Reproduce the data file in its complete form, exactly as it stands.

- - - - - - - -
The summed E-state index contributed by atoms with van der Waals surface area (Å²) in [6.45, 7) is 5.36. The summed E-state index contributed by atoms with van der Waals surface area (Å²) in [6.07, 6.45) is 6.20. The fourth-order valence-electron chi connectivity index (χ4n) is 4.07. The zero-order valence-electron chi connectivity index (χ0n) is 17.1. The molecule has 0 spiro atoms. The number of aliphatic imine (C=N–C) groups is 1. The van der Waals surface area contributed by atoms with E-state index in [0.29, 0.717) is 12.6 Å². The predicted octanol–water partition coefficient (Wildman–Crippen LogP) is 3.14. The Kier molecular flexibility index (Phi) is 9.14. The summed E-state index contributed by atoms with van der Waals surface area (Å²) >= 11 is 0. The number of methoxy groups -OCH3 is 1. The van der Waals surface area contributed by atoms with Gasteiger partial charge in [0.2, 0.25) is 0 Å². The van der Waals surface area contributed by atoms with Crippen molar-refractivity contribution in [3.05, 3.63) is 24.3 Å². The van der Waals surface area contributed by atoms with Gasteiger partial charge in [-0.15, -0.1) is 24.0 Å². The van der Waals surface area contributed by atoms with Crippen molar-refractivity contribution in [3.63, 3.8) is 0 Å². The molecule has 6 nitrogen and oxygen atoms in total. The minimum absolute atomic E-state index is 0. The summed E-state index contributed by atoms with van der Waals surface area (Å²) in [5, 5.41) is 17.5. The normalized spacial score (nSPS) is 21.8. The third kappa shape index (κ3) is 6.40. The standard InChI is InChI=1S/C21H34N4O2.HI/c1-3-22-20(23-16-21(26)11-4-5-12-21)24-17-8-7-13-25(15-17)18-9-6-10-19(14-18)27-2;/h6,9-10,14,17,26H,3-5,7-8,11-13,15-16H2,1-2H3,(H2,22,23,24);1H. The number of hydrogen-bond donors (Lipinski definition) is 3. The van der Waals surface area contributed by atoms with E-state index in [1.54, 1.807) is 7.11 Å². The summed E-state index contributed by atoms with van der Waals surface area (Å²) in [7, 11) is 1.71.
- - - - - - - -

The summed E-state index contributed by atoms with van der Waals surface area (Å²) in [6.45, 7) is 5.36. The summed E-state index contributed by atoms with van der Waals surface area (Å²) in [6.07, 6.45) is 6.20. The fourth-order valence-electron chi connectivity index (χ4n) is 4.07. The zero-order valence-electron chi connectivity index (χ0n) is 17.1. The molecule has 0 spiro atoms. The number of aliphatic imine (C=N–C) groups is 1. The van der Waals surface area contributed by atoms with E-state index in [0.29, 0.717) is 12.6 Å². The predicted octanol–water partition coefficient (Wildman–Crippen LogP) is 3.14. The Kier molecular flexibility index (Phi) is 9.14. The summed E-state index contributed by atoms with van der Waals surface area (Å²) >= 11 is 0. The number of methoxy groups -OCH3 is 1. The van der Waals surface area contributed by atoms with Gasteiger partial charge in [0.2, 0.25) is 0 Å². The van der Waals surface area contributed by atoms with Crippen molar-refractivity contribution in [3.05, 3.63) is 24.3 Å². The van der Waals surface area contributed by atoms with Gasteiger partial charge in [-0.15, -0.1) is 24.0 Å². The van der Waals surface area contributed by atoms with Crippen molar-refractivity contribution in [3.63, 3.8) is 0 Å². The molecule has 6 nitrogen and oxygen atoms in total. The minimum absolute atomic E-state index is 0. The summed E-state index contributed by atoms with van der Waals surface area (Å²) in [5, 5.41) is 17.5. The normalized spacial score (nSPS) is 21.8. The third kappa shape index (κ3) is 6.40. The standard InChI is InChI=1S/C21H34N4O2.HI/c1-3-22-20(23-16-21(26)11-4-5-12-21)24-17-8-7-13-25(15-17)18-9-6-10-19(14-18)27-2;/h6,9-10,14,17,26H,3-5,7-8,11-13,15-16H2,1-2H3,(H2,22,23,24);1H. The number of hydrogen-bond donors (Lipinski definition) is 3. The van der Waals surface area contributed by atoms with E-state index in [1.54, 1.807) is 7.11 Å². The summed E-state index contributed by atoms with van der Waals surface area (Å²) in [7, 11) is 1.71.